15. 15. LECTURE 6: Friday 2 March GLOBAL STRATEGY (CONTN’D) Session 2: CRAFTING STRATEGY Case Study: • Honda ‘A’. Questions: 1. Why was Honda so successful in the motorcycle industry, particularly in the U.S.? 2. How well was this strategy planned in advance? What are the indications pointing out that this strategy was well thought out and executed according to a well laid out plan? TEAM PRESENTATIONS ON PROJECTS ************************************************************************ 15 Competitive Strategy BA 501 Fares Boulos Kermit O. Hanson Visiting Professor
  16. 16. LECTURE 7: Monday 5 March MERGERS & ACQUISITIONS AND COURSE REVIEW Session 1: CREATING VALUE THROUGH MERGERS & ACQUISITIONS Case Study: • DaimlerChrysler Merger: The Quest to Create “One Company” • ‘Gentlemen: Start your engines’, Fortune, June 8, 1998. Questions: 1. Explain the 3-4 key elements of the strategic logic underlying the DaimlerChrysler merger. Does this logic make sense? 2. Summarize the expected benefits that the Daimler/Chrysler merger was expected to yield. How significant were the benefits in the context of the merger’s size? Do these benefits make sense given the announced strategic logic? 3. In the context of the Waterman et al article, how different were the two companies merging? Did these differences facilitate or hinder the post-merger integration process? In what ways? 4. Compare and contrast the leadership styles of the three main actors in this case, Schrempp, Eaton and Stallkamp: Were their styles complementary and did they work to achieve the desired results? As each of the 3 main actors - Schrempp, Eaton and Stallkamp- what would you have done differently, if anything? Reference Readings: • ‘The Dubious Logic of Global Megamergers’, by Pankaj Ghemawat and Fariborz Gandar, Harvard Business Review, July-August 2000. • ‘How to Ruin a Merger: Five People-Management Pitfalls to Avoid’, by Kristen Donahue, Harvard Business School Publishing. • ‘Structure is not Organization’, by Waterman et al, Business Horizons, June 1980. (Please turn the page over for more on Lecture 7) 16 Competitive Strategy BA 501 Fares Boulos Kermit O. Hanson Visiting Professor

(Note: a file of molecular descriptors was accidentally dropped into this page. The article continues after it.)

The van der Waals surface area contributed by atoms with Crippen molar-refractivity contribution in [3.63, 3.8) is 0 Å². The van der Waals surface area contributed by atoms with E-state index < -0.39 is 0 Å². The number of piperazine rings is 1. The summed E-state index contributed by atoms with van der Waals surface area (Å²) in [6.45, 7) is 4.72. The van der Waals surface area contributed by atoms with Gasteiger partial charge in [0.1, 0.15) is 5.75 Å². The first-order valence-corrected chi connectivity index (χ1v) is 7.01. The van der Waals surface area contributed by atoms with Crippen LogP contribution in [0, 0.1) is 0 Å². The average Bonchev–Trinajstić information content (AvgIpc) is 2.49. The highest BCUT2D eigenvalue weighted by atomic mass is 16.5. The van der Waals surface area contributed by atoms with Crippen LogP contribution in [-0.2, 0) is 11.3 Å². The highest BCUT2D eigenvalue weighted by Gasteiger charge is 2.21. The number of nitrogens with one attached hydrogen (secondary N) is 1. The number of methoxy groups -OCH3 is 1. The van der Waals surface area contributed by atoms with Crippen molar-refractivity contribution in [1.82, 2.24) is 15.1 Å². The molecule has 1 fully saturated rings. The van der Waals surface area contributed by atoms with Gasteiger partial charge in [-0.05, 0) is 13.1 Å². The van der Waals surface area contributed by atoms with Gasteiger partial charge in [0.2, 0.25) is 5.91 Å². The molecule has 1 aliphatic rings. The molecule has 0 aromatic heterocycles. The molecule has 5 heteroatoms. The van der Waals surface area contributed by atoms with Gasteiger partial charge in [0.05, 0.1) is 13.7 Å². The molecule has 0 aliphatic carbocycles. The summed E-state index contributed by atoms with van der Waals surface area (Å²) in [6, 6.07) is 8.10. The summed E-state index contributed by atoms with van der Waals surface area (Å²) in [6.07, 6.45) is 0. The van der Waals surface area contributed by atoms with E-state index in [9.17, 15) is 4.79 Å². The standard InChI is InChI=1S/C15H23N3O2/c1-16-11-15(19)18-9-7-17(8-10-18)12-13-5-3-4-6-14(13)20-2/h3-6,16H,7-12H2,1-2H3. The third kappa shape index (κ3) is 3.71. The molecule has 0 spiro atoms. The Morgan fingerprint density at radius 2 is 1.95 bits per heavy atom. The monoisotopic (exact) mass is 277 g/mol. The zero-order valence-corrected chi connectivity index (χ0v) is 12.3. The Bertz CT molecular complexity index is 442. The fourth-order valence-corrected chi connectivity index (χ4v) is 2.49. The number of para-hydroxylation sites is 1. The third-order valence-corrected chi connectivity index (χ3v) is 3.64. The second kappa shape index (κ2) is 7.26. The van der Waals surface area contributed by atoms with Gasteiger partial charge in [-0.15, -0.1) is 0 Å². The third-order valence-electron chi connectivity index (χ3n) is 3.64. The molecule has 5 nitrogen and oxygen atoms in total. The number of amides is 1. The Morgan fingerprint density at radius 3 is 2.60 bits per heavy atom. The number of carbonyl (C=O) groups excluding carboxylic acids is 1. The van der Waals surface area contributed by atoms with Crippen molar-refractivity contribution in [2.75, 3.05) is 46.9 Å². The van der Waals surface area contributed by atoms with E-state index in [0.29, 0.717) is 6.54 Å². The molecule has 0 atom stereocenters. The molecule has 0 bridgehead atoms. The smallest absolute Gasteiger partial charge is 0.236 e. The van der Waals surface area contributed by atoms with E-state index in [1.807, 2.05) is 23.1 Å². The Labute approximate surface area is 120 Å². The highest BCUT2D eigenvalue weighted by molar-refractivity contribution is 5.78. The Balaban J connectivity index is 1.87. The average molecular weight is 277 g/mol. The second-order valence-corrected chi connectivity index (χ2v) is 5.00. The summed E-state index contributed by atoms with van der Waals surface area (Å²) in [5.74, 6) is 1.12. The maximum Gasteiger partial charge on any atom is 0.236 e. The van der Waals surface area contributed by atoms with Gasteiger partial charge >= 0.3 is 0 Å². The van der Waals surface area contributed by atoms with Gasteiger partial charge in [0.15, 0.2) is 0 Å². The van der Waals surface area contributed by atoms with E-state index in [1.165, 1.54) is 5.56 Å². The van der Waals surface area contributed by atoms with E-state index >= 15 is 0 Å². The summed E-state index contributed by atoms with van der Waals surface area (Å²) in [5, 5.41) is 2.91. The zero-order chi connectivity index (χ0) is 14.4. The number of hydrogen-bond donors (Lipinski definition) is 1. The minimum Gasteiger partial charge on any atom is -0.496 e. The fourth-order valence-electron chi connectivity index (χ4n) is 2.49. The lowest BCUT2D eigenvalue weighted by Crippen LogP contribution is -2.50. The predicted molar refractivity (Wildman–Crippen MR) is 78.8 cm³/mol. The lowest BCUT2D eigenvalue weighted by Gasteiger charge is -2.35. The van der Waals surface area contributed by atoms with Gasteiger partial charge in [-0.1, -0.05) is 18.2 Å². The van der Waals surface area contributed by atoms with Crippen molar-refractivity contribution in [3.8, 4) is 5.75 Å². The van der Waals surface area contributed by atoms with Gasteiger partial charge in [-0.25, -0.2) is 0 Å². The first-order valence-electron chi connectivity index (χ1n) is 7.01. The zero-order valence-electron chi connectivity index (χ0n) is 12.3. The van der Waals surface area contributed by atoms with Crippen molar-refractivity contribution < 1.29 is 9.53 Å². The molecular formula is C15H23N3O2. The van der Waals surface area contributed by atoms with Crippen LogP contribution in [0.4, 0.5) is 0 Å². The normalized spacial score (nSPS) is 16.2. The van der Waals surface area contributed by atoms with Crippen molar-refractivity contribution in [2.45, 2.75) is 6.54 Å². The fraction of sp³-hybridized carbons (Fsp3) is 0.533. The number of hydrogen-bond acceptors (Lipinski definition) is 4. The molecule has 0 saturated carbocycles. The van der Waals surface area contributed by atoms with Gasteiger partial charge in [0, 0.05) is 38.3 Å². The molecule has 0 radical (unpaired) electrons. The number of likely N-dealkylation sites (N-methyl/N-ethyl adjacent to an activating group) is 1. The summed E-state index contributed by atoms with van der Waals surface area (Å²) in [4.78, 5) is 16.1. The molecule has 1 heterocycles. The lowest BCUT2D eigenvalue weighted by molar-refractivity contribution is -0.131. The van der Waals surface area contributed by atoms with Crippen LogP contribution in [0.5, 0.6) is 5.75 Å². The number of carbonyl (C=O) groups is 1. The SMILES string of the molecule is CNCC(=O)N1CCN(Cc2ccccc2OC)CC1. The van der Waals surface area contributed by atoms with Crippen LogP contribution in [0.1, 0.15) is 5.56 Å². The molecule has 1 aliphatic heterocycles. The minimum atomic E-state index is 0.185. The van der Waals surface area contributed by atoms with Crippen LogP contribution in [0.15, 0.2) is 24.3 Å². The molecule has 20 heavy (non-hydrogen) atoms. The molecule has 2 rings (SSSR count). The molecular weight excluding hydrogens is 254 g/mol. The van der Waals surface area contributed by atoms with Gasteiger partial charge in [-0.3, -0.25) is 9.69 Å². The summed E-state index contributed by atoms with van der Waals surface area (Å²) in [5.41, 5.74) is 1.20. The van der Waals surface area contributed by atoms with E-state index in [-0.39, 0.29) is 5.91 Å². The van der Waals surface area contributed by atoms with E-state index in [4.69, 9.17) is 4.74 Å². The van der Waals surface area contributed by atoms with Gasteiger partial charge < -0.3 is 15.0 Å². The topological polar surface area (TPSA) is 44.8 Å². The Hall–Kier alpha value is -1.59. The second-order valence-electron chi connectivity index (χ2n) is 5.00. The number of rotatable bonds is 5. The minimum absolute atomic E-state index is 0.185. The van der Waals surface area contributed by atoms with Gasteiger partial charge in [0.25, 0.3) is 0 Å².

17. 17. LECTURE 7: Monday 5 March MERGERS & ACQUISITIONS AND COURSE REVIEW (CONTN’D) Session 2: COURSE REVIEW I Team Assignments for Class Discussion: Teams should prepare a recap of the key learning points covered in Lectures 1-4 according to the following assignments: 1. Teams 1, 6, 10 & 15: Lecture 1 2. Teams 2, 7, 11 & 16: Lecture 2 3. Teams 3, 8, 12 & 17: Lecture 3 4. Teams 4, 9, 13 & 18: Lecture 4 5. Teams 5 & 14: Anything that needs more clarification. You may wish to consult with the other Teams for their views. Each team should email me 2 PowerPoint slides by Sunday 4 March covering the key learning points of the Lecture(s) assigned to them. I’ll put these slides together into one overall presentation and post it on Blackboard. ************************************************************************ 17 Competitive Strategy BA 501 Fares Boulos Kermit O. Hanson Visiting Professor
  18. 18. LECTURE 8: Friday 9 March LEADERSHIP AND CORPORATE TRANSFORMATION Session 1: MANAGING CORPORATE RENEWAL Case Study: • Cadbury Schweppes ‘A’: The Strategic Dilemma of Trebor Bassett, Questions: 1. What were the sources of Cadbury’s poor financial performance before John Sunderland took over? 2. As John Taylor, what are your problems? What would you do, and how? 3. As John Sunderland, what are your problems? What would do, and how? Reference Reading: • ‘What is Value Based Management’, by Timothy Koller, The McKinsey Quarterly, Number 3, 1994, pp. 87-101. Session 2: COURSE REVIEW II Team Assignments for Class Discussion: Teams should prepare a recap of the key learning points covered in Lectures 5-7 according to the following assignments: 1. Teams 1, 6, 10 & 15: Lecture 1 2. Teams 2, 7, 11 & 16: Lecture 2 3. Teams 3, 8, 12 & 17: Lecture 3 4. Teams 4, 9, 13 & 18: Lecture 4 5. Teams 5 & 14: Anything that needs more clarification. You may wish to consult with the other Teams for their views. Each team should email me 2 PowerPoint slides by Thursday 8 March covering the key learning points of the Lecture(s) assigned to them. I’ll put these slides together into one overall presentation and post it on Blackboard. ************************************************************************ 18 Competitive Strategy BA 501 Fares Boulos Kermit O. Hanson Visiting Professor